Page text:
Sidewalk sky, flat, gray, no sun-bright spot, dimly glowed overhead
Even the svelte and flexible co-eds in their short and slinky dresses
Did not twinkle . Only the Carolina blue of the cap and gowners shone
On this overcast commencement day.
My oldest child, son, who as a toddler looked like grandmother dandelion,
Frowzy white hair like a halo and who ran a certain way
that was instantly recognizable on a baseball or
football field, floated incognito in the blue flourescence.
I called his cell.
He waved. We saw him. Parents, grandparents, all fat with pride.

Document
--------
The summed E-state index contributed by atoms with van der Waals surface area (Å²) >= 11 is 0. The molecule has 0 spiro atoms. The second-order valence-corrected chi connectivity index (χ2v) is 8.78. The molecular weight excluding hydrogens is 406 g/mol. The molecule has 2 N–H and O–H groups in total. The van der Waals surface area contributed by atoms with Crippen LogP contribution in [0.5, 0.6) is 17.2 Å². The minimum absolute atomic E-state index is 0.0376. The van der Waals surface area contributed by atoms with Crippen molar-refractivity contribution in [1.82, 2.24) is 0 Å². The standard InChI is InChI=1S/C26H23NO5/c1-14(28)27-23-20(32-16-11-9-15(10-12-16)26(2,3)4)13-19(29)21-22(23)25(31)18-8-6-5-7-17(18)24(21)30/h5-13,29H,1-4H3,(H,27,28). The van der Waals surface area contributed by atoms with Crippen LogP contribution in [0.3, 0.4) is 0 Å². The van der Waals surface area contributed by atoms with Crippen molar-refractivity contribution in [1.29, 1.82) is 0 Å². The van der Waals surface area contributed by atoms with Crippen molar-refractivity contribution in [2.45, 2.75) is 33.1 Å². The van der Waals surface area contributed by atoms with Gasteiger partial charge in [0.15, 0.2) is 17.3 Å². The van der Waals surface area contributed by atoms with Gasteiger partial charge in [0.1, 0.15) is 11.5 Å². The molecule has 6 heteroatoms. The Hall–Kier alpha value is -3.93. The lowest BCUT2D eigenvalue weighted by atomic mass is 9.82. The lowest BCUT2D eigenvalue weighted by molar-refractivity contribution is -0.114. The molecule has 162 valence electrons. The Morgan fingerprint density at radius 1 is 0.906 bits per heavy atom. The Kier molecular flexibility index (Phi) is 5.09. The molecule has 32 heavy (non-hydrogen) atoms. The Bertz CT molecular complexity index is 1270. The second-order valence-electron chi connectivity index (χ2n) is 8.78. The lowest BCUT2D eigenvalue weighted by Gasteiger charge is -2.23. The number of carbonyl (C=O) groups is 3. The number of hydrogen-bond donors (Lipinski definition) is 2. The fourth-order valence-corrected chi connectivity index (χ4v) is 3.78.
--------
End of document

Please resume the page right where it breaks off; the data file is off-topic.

They did not call his name. They did not call anyone’s name that was not famous.
But this group of kids was surging and rising in their
Great wave of billowing sateen toward the uncertainty
of financial crisis and record breaking unemployment and war overseas.
Still the crowd of them heaved and rolled, the only brightness in that gray day.
Some of us looked up and thought their future looked like the sky.
Some of us looked at them and were blinded by their shine.
Bettina Colonna Essert(May 10th, 2009)
Written in memory of Randall’s commencement, University of North Carolina at Chapel Hill.